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J Neurosci. 2002 Apr 1;22(7):2679-89.

Enriched odor exposure increases the number of newborn neurons in the adult olfactory bulb and improves odor memory.

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Perception and Memory Laboratory, Centre National de la Recherche Scientifique Unité de Recherche Associée 2182, Institut Pasteur, 75 724 Paris Cedex 15, France.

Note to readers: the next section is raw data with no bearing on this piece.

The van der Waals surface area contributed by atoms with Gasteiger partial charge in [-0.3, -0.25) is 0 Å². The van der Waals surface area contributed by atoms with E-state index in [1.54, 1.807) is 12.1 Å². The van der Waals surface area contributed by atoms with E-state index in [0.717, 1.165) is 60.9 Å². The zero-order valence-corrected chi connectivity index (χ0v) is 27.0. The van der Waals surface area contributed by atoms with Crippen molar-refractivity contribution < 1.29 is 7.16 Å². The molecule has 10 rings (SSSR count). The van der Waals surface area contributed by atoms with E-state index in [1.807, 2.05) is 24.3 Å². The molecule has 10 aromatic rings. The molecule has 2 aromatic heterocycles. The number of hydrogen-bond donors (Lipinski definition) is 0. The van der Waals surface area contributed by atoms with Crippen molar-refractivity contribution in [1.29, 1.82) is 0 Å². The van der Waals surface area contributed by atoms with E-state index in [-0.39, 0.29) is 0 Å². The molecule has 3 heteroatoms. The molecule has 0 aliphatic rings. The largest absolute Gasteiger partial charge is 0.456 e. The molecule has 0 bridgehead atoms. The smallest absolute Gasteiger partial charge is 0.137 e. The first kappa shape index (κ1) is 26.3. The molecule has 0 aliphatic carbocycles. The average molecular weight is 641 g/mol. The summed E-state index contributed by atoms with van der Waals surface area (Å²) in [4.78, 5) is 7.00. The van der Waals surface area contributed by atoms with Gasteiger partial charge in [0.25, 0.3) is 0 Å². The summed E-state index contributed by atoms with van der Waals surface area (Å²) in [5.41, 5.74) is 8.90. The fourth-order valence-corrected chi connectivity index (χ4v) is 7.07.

In the mammalian forebrain, most neurons originate from proliferating cells in the ventricular zone lining the lateral ventricles, including a discrete area of the subventricular zone (SVZ). In this region, neurogenesis continues into adulthood. Most of the cells generated in the SVZ are neuronal precursors with progeny that migrate rostrally along a pathway known as the rostral migratory stream before they reach the main olfactory bulb (MOB) where they differentiate into local interneurons. The olfactory system thus provides an attractive model to investigate neuronal production and survival, processes involving interplay between genetic and epigenetic influences. The present study was conducted to investigate whether exposure to an odor-enriched environment affects neurogenesis and learning in adult mice. Animals housed in either a standard or an odor-enriched environment for 40 d were injected intraperitoneally with bromodeoxyuridine (BrdU) to detect proliferation among progenitor cells and to follow their survival in the MOB. The number of BrdU-labeled neurons was not altered 4 hr after a single BrdU injection. In contrast, the number of surviving progenitors 3 weeks after BrdU injection was markedly increased in animals housed in an enriched environment. This effect was specific because enriched odor exposure did not influence hippocampal neurogenesis. Finally, we showed that adult mice housed in odor-enriched cages display improved olfactory memory without a change in spatial learning performance. By maintaining a constitutive turnover of granule cells subjected to modulation by environmental cues, ongoing bulbar neurogenesis could be associated with improved olfactory memory.

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